"Mick Schumacher's Jeddah crash a result of pressure from Kevin Magnussen"
Mick Schumacher’s task to get the better of his new Haas team-mate Kevin Magnussen will only get more difficult.
That is the view of Colin Kolles, the ex-Force India managing director who thinks Schumacher needs “to work very hard to get to the level of Magnussen”.
In his two Formula 1 seasons, the son of Michael Schumacher has found two very different challenges facing him in order to assert himself as the top dog among the Haas drivers.
Although evidently a more talented prospect than Nikita Mazepin based on their Formula 2 achievements, the German knew his colleague carried significant influence due to his father Dmitry being the team’s main sponsor.
But with that duo now out of the equation, another test has emerged in the shape of Mazepin’s replacement, Kevin Magnussen, who has considerable Formula 1 experience – not least in four previous seasons with Haas from 2017-20.
And Magnussen has hit the ground running, scoring two points finishes in as many races so far this year in a VF-22 car much more competitive than its predecessor – whereas Schumacher has yet to get off the mark for either the season or his F1 career overall.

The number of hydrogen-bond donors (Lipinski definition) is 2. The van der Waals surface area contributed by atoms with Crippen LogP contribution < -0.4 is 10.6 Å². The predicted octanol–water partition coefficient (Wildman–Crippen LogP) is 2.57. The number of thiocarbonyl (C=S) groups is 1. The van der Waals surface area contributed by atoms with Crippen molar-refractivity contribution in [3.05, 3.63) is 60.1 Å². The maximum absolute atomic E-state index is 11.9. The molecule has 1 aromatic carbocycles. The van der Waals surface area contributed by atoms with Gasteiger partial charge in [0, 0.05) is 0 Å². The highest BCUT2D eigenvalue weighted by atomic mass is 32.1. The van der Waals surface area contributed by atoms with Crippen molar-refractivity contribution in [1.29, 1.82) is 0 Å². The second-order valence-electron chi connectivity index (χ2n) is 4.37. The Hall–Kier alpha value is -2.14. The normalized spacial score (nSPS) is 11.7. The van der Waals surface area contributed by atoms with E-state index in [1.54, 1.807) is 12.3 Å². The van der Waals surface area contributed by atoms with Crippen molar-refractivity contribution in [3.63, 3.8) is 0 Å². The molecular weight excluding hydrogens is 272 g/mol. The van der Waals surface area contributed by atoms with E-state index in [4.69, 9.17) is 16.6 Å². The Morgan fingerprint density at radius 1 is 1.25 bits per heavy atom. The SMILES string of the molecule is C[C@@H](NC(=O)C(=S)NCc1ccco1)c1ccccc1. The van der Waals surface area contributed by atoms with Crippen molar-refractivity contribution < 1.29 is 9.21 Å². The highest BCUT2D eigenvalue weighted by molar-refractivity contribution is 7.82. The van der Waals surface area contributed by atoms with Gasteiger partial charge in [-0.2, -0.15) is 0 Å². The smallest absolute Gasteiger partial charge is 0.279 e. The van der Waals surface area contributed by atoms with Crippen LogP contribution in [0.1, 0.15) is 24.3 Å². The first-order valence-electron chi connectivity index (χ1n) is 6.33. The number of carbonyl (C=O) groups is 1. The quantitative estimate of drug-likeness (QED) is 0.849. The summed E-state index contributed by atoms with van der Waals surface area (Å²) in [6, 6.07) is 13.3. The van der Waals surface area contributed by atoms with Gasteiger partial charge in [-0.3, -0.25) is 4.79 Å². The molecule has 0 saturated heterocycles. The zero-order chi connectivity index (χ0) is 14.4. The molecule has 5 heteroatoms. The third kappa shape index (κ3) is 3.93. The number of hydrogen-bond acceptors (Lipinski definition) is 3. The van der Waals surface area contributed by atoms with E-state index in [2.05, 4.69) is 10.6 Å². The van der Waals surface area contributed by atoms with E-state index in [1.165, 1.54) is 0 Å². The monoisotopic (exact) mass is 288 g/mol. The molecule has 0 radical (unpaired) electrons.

Finishing 11th in Bahrain, the 23-year-old could not take his place on the grid for the Saudi Arabian Grand Prix following a huge crash in qualifying which caused damage to the car that may potentially reach seven figures to put right.
Kolles, who was also team principal at Hispania as well as spending five years at the Silverstone-based squad through their guises as Jordan, Midland, Spyker and Force India, believes the pressure is starting to grow on Schumacher.
“He has to work very hard to get to the level of Kevin Magnussen,” said the 54-year-old, speaking as a pundit on German TV channel Sport1.
“He came back in without testing and after a year without driving in Formula 1 and was immediately better.
“Magnussen won’t get worse either, but rather better.”
Sitting alongside Kolles, former F1 driver Christian Danner thought Schumacher’s crash in Jeddah was down to trying to match Magnussen by reaching Q3 – which would have been the first time he had appeared in a top-10 shootout.
“It was really a shocking moment,” said Danner, who finished fourth in the 1989 United States Grand Prix in Phoenix from 26th on the grid.
“A result of the pressure his new team-mate is putting on him. The bar is much higher there.
“The great thing is he accepts the challenge.”
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